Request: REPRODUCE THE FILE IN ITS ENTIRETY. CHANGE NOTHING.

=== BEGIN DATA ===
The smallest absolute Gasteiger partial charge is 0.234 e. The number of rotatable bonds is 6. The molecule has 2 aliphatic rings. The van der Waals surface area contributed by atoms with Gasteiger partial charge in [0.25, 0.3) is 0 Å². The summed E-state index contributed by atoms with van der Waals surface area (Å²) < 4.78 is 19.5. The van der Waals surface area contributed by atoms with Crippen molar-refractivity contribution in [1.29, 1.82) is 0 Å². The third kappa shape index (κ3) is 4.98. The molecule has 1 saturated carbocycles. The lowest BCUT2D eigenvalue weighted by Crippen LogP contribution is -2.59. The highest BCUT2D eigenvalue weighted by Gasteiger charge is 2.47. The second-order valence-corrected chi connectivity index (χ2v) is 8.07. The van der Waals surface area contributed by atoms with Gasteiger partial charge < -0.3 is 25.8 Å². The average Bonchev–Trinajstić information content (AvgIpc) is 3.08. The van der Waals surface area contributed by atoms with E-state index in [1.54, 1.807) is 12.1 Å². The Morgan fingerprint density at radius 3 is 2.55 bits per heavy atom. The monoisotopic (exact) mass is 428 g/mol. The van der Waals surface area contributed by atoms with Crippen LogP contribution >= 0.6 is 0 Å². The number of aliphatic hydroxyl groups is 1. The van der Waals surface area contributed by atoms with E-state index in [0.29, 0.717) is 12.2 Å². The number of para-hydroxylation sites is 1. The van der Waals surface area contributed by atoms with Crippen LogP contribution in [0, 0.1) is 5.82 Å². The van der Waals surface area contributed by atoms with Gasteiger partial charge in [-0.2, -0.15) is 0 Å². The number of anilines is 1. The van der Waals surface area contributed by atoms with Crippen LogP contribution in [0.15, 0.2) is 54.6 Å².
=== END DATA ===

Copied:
The smallest absolute Gasteiger partial charge is 0.234 e. The number of rotatable bonds is 6. The molecule has 2 aliphatic rings. The van der Waals surface area contributed by atoms with Gasteiger partial charge in [0.25, 0.3) is 0 Å². The summed E-state index contributed by atoms with van der Waals surface area (Å²) < 4.78 is 19.5. The van der Waals surface area contributed by atoms with Crippen molar-refractivity contribution in [1.29, 1.82) is 0 Å². The third kappa shape index (κ3) is 4.98. The molecule has 1 saturated carbocycles. The lowest BCUT2D eigenvalue weighted by Crippen LogP contribution is -2.59. The highest BCUT2D eigenvalue weighted by Gasteiger charge is 2.47. The second-order valence-corrected chi connectivity index (χ2v) is 8.07. The van der Waals surface area contributed by atoms with Gasteiger partial charge < -0.3 is 25.8 Å². The average Bonchev–Trinajstić information content (AvgIpc) is 3.08. The van der Waals surface area contributed by atoms with E-state index in [1.54, 1.807) is 12.1 Å². The Morgan fingerprint density at radius 3 is 2.55 bits per heavy atom. The monoisotopic (exact) mass is 428 g/mol. The van der Waals surface area contributed by atoms with Crippen LogP contribution >= 0.6 is 0 Å². The number of aliphatic hydroxyl groups is 1. The van der Waals surface area contributed by atoms with E-state index in [0.29, 0.717) is 12.2 Å². The number of para-hydroxylation sites is 1. The van der Waals surface area contributed by atoms with Crippen LogP contribution in [0, 0.1) is 5.82 Å². The van der Waals surface area contributed by atoms with Gasteiger partial charge in [-0.2, -0.15) is 0 Å². The number of anilines is 1. The van der Waals surface area contributed by atoms with Crippen LogP contribution in [0.15, 0.2) is 54.6 Å².